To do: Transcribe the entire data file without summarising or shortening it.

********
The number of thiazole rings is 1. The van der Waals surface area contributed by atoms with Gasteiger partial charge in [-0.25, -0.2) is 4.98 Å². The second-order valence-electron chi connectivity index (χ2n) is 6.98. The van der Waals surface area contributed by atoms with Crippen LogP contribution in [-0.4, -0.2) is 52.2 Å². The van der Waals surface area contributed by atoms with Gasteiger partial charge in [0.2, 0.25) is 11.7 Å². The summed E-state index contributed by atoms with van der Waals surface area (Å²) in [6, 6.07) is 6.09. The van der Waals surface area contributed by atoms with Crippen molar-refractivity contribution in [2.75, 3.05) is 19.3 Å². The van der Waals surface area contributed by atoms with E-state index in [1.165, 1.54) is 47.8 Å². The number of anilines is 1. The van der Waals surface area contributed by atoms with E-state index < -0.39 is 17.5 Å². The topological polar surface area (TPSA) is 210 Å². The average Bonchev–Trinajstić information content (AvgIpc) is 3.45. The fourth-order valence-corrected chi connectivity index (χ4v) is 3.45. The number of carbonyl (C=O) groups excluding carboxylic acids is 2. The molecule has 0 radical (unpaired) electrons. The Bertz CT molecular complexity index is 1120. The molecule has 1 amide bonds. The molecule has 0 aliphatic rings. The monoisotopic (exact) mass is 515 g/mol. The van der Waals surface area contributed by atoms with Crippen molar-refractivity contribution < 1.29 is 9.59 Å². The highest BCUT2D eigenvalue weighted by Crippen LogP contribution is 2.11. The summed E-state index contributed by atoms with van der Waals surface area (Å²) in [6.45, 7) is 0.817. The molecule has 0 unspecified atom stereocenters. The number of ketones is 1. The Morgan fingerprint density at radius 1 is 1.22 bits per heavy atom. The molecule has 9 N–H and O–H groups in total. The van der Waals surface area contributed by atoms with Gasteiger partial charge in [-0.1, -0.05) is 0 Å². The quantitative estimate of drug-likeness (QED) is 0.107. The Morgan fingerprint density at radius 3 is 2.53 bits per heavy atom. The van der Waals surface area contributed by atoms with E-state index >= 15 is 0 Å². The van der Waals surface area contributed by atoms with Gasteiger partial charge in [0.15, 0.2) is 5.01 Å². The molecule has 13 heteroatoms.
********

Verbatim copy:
The number of thiazole rings is 1. The van der Waals surface area contributed by atoms with Gasteiger partial charge in [-0.25, -0.2) is 4.98 Å². The second-order valence-electron chi connectivity index (χ2n) is 6.98. The van der Waals surface area contributed by atoms with Crippen LogP contribution in [-0.4, -0.2) is 52.2 Å². The van der Waals surface area contributed by atoms with Gasteiger partial charge in [0.2, 0.25) is 11.7 Å². The summed E-state index contributed by atoms with van der Waals surface area (Å²) in [6, 6.07) is 6.09. The van der Waals surface area contributed by atoms with Crippen molar-refractivity contribution in [2.75, 3.05) is 19.3 Å². The van der Waals surface area contributed by atoms with E-state index in [1.165, 1.54) is 47.8 Å². The number of anilines is 1. The van der Waals surface area contributed by atoms with E-state index < -0.39 is 17.5 Å². The topological polar surface area (TPSA) is 210 Å². The average Bonchev–Trinajstić information content (AvgIpc) is 3.45. The fourth-order valence-corrected chi connectivity index (χ4v) is 3.45. The number of carbonyl (C=O) groups excluding carboxylic acids is 2. The molecule has 0 radical (unpaired) electrons. The Bertz CT molecular complexity index is 1120. The molecule has 1 amide bonds. The molecule has 0 aliphatic rings. The monoisotopic (exact) mass is 515 g/mol. The van der Waals surface area contributed by atoms with Crippen molar-refractivity contribution < 1.29 is 9.59 Å². The highest BCUT2D eigenvalue weighted by Crippen LogP contribution is 2.11. The summed E-state index contributed by atoms with van der Waals surface area (Å²) in [6.45, 7) is 0.817. The molecule has 0 unspecified atom stereocenters. The number of ketones is 1. The Morgan fingerprint density at radius 1 is 1.22 bits per heavy atom. The molecule has 9 N–H and O–H groups in total. The van der Waals surface area contributed by atoms with Gasteiger partial charge in [-0.1, -0.05) is 0 Å². The quantitative estimate of drug-likeness (QED) is 0.107. The Morgan fingerprint density at radius 3 is 2.53 bits per heavy atom. The van der Waals surface area contributed by atoms with E-state index >= 15 is 0 Å². The van der Waals surface area contributed by atoms with Gasteiger partial charge in [0.15, 0.2) is 5.01 Å². The molecule has 13 heteroatoms.